Tuesday, December 14, 2010

Non-Electric Lifestyle

I was reading Wendy's post over at Surviving the Suburbs about giving up her dishwasher to save electricity and become more eco-friendly, and it struck me that we all have our little guilty electric pleasures that will be hard to give up.  I'm sitting here listening to my electric coffeemaker gurgling on the kitchen counter, and wondering how long I would need to pedal a bicycle generator to get my morning cup of joe.

There are so many things that we North Americans take for granted, and just never consider how difficult it would be if the lights went out for a very long time.  Growing up, we didn't have an electric coffeemaker.  Mom made it on top of the stove using a percolator; it went camping with us and made coffee just as happily on the camp stove as it did on the electric stove at home.

Many of my relatives had large kitchens with both electric and wood-burning cook stoves in them.  One of my aunts had an oil-burning cook stove for use in the winter.  One thing I remember vividly is watching my granny stick her hand into the over to gauge the heat and whether it was hot enough to stick a tray of cookies in.  I wouldn't have a clue what felt hot enough.  Mom's stove had a thermometer on the front of the oven door.

We've probably all seen those camping gadgets for making toast or popcorn, but these are not new inventions.  There was a time when these are what people used.  I remember sitting in front of the fire with a wire basket on a long handle full of popcorn kernels and watching them pop.  I grew up with all those non-electric tools, although I will admit that when dad came home with that first electric coffee maker when I was in high school, that produced genuine excitement.  With that baby in the house, my first major addiction was born.  Mmmm, coffee!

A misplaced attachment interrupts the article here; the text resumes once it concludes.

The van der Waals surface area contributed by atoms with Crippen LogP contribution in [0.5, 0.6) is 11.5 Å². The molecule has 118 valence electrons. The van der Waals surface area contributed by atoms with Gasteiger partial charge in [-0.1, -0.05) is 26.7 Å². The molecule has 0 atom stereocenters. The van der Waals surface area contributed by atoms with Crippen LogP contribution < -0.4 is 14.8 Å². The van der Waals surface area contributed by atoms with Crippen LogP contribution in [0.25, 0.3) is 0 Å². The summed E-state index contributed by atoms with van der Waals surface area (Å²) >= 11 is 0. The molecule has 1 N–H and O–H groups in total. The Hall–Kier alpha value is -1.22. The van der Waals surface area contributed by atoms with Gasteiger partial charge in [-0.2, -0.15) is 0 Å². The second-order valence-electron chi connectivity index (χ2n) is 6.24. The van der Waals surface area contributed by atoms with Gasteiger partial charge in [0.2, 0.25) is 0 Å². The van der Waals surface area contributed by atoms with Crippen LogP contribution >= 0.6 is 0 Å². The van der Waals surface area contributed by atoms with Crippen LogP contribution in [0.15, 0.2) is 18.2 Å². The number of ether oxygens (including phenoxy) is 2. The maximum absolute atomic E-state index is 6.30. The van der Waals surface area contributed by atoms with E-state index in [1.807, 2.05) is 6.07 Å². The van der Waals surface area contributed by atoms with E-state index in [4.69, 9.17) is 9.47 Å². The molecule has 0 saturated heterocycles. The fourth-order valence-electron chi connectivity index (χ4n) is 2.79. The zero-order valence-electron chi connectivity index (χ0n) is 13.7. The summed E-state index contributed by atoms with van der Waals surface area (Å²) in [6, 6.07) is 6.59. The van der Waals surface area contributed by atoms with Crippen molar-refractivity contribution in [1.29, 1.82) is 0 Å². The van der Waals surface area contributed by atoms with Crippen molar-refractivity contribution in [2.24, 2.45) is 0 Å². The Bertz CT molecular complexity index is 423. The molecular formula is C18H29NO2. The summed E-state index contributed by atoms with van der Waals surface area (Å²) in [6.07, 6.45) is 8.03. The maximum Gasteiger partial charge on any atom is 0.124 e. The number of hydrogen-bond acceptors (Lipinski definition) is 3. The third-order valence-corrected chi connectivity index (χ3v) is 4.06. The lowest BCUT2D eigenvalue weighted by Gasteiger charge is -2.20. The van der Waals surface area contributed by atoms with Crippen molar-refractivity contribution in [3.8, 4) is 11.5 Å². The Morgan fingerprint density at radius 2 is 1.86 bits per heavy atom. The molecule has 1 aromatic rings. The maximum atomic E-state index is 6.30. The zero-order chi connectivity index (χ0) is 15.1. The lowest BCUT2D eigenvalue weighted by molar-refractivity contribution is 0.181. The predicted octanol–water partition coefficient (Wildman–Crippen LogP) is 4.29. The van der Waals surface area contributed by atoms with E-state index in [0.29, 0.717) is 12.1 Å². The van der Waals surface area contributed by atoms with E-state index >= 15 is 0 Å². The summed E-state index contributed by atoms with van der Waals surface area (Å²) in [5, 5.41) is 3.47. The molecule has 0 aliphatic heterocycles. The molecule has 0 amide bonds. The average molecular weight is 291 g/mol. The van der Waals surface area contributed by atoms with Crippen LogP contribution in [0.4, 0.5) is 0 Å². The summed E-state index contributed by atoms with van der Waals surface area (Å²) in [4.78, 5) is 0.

Nevertheless, when I look at a lot of food storage sites, and prepper sites, even though we all talk (and write) about preparing for a time when there might not be electricity, we all have all kinds of electric gadgets for prepping with.  Now that's ironic.  M.D. Creekmore addressed the same issue in a recent post, 4 Unique Ways to Preserve Food.  Honestly, I read a post from someone who is using an electric pressure cooker to can small batches!

This has driven me to an obsessive search for all those old-fashioned non-electric tools that my mother used to use.   Amazon has an amazing selection of these products, and the prices are not bad at all: 


Wendy said...

You struck on just the same irony that I've found - many of us are prepping for a low energy future using "electric gadgets." How funny, right?

We've been working on de-electrifying our lives for a while now, and I still get people who kind of chuckle behind their hands at my insistence in "not" using my electric dryer, or in the fact that I'm giving up my television set because it uses too much electricity ;).

We still have a long way to go, for sure, but it's actually starting to be fun to see how low we can go ... kind of like a party game. Limbo, anyone? *grin*

Ollamha Anne said...

If you have a wood stove, you don't need a dryer. For years, on laundry day, I strung a line in the hallway, and the clothes would dry in 5 or 6 hours.